McIntosh is a self taught artist who works is pastel, watercolor, acrylic, stone, wood and metal and is a wizard at transforming found objects into works of art. Born in Kingston, Jamaica, he moved to the United States at an early age and later took up art. Among his mentors are artist Otto Neals with whom he worked at the Bob Blackburn Printmaking Working Workshop and artist Marian Griffin. McIntosh is also a poet, drummer and dancer who draws his creative inspiration and expression from his study of African art and culture.
McIntosh’s bold, bright colors dance off the page and tantalize the senses. His work is profound in its statement and deliciously whimsical. His work is an honest portrayal of everyday life and the people who live it but on occasion, takes on public figures and world events most often employing satire as thick as the layers of paint or paper he uses to depict them.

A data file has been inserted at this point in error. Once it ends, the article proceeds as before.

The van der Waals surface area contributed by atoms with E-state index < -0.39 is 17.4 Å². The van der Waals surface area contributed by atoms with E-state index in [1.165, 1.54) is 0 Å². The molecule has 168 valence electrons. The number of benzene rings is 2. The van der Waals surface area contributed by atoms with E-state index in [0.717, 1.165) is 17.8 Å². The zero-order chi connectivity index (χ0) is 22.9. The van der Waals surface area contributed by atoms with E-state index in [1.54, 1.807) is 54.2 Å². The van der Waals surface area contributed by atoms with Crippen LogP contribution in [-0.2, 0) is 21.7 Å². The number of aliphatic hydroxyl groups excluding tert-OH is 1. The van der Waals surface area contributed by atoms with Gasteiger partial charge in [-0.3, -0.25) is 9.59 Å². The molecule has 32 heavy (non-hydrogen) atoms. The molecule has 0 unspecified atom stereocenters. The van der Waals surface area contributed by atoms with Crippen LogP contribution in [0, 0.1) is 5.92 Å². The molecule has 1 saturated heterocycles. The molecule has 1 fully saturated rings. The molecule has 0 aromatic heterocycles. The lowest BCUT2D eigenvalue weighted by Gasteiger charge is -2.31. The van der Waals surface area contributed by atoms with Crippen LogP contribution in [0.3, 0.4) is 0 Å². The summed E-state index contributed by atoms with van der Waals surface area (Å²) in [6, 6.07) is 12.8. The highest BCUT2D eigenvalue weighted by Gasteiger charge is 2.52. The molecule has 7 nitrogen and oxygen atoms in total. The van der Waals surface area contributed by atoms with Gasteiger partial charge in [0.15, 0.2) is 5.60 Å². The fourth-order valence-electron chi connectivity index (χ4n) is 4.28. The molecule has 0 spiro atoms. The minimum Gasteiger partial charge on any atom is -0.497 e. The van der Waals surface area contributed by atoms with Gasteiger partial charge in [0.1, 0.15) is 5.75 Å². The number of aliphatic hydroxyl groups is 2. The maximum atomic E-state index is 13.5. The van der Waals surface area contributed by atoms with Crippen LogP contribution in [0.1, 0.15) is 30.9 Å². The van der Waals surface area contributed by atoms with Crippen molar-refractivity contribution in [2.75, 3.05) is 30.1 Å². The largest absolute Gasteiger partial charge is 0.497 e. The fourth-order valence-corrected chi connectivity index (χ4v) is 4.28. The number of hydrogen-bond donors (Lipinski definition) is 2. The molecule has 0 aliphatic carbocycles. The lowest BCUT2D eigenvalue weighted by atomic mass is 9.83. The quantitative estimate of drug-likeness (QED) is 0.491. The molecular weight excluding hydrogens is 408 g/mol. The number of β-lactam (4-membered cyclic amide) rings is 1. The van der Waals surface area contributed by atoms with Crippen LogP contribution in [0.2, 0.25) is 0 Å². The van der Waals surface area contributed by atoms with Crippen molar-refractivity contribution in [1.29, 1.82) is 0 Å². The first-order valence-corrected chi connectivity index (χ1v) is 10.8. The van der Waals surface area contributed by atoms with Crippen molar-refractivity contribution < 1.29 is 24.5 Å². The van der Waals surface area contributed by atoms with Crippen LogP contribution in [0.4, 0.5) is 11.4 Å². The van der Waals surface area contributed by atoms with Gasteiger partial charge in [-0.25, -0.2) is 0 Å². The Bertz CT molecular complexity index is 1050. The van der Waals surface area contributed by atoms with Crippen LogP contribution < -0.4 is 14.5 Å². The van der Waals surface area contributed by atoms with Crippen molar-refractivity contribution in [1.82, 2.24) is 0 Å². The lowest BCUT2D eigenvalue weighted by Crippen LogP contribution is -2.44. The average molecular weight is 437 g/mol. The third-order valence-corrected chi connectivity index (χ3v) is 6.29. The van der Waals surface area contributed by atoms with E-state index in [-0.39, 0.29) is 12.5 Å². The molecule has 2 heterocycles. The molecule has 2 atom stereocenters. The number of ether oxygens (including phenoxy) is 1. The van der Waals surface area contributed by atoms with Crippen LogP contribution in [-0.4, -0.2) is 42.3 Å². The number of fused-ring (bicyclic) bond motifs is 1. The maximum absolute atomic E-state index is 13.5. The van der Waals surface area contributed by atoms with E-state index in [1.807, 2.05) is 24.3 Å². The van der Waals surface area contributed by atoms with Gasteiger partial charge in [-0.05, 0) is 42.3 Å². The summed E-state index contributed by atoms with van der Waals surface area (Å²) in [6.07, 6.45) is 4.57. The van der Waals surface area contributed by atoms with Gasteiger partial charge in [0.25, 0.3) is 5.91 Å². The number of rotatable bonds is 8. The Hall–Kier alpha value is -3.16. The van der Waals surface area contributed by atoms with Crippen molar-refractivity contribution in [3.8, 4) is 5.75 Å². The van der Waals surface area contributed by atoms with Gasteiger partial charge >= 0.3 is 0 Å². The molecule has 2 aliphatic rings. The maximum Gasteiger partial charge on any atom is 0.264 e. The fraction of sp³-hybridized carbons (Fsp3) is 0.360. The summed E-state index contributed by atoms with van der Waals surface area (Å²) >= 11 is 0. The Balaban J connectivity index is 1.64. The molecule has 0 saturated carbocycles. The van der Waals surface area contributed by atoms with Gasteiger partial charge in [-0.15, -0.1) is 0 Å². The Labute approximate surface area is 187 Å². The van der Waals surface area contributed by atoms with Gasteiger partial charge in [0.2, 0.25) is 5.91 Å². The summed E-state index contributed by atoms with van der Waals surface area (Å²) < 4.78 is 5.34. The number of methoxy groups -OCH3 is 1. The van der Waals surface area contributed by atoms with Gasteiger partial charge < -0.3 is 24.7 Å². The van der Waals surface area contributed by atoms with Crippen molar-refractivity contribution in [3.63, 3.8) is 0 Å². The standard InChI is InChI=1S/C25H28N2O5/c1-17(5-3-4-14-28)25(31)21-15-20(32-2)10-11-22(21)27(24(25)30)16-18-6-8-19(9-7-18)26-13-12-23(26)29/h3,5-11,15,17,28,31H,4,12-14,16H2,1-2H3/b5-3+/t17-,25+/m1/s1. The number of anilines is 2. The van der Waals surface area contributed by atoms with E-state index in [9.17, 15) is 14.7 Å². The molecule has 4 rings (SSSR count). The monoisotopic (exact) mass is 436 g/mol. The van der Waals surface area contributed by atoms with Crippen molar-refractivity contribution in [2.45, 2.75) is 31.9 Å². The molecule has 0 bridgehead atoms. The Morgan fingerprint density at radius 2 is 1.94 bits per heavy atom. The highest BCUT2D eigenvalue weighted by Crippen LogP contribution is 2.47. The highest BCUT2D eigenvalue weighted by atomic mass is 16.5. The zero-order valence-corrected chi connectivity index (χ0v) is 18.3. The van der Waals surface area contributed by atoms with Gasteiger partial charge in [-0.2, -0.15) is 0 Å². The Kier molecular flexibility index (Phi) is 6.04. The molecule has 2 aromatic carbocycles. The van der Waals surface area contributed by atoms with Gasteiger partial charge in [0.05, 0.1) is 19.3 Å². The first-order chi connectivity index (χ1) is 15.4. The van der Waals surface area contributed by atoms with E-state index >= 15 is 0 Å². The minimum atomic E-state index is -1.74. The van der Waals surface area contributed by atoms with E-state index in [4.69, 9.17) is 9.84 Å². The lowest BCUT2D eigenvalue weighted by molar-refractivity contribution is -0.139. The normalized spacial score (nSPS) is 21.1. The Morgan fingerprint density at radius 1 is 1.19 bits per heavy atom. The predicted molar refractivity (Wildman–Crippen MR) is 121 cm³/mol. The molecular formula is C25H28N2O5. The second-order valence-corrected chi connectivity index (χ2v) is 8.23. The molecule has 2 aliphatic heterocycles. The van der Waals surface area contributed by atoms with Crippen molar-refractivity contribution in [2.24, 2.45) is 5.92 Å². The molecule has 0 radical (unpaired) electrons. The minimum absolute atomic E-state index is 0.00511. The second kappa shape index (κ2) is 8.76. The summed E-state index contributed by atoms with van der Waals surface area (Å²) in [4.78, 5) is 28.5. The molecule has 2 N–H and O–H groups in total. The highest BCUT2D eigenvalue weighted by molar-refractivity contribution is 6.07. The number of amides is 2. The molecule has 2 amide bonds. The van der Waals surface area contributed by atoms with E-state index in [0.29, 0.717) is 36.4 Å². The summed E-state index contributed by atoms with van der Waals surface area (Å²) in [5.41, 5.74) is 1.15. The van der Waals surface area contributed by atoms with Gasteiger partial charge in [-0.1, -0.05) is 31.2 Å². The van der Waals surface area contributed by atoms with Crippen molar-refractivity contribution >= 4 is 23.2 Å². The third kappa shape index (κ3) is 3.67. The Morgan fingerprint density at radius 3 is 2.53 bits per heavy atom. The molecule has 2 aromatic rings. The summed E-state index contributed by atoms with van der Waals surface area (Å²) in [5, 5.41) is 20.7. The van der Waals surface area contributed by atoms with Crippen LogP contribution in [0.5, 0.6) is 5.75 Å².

McIntosh’s work has been exhibited at numerous venues across the country including Dorsey’s Art Gallery, The Skylight Gallery, MOCADA (The Museum of Contemporary Diasporan Art), 843 Studio Gallery, The National Black Fine Art Show, The Chicago Fine Art Show, The Fulton Art Fair, The George Washington Carver Gallery, The Red Piano Too in St. Helena, S.C. and in April 2004, McIntosh was proud to add the Brooklyn Museum to his impressive list. He was mentioned in the April 16, 2004 article edition of the N.Y. Times in an article in connection
with “Open”, the Brooklyn Museum’s exhibition. His work can be found in many prominent collections throughout the country.
Some call McIntosh a folk art, others call him primitive, some say he’s an outside the mainstream artist, but whatever the title, most would probably agree that an apt description of McIntosh would be genius.